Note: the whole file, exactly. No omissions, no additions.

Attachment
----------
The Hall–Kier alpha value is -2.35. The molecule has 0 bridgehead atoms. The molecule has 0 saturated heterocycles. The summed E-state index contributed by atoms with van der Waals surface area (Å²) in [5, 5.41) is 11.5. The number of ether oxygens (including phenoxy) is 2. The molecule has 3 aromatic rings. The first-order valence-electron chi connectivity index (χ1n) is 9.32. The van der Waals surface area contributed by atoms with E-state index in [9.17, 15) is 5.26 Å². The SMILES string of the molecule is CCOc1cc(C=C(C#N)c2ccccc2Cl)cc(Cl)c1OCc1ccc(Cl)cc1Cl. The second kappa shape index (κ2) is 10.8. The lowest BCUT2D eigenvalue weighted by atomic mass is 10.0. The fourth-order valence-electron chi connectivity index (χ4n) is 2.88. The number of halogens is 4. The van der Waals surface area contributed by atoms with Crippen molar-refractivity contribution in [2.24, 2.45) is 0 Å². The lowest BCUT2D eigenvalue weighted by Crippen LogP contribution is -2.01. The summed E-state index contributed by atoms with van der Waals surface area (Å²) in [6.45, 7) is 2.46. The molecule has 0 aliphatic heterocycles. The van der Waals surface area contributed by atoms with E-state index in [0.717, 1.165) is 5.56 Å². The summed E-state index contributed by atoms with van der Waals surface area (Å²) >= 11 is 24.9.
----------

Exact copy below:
The Hall–Kier alpha value is -2.35. The molecule has 0 bridgehead atoms. The molecule has 0 saturated heterocycles. The summed E-state index contributed by atoms with van der Waals surface area (Å²) in [5, 5.41) is 11.5. The number of ether oxygens (including phenoxy) is 2. The molecule has 3 aromatic rings. The first-order valence-electron chi connectivity index (χ1n) is 9.32. The van der Waals surface area contributed by atoms with E-state index in [9.17, 15) is 5.26 Å². The SMILES string of the molecule is CCOc1cc(C=C(C#N)c2ccccc2Cl)cc(Cl)c1OCc1ccc(Cl)cc1Cl. The second kappa shape index (κ2) is 10.8. The lowest BCUT2D eigenvalue weighted by atomic mass is 10.0. The fourth-order valence-electron chi connectivity index (χ4n) is 2.88. The number of halogens is 4. The van der Waals surface area contributed by atoms with Crippen molar-refractivity contribution in [2.24, 2.45) is 0 Å². The lowest BCUT2D eigenvalue weighted by Crippen LogP contribution is -2.01. The summed E-state index contributed by atoms with van der Waals surface area (Å²) in [6.45, 7) is 2.46. The molecule has 0 aliphatic heterocycles. The van der Waals surface area contributed by atoms with E-state index in [0.717, 1.165) is 5.56 Å². The summed E-state index contributed by atoms with van der Waals surface area (Å²) >= 11 is 24.9.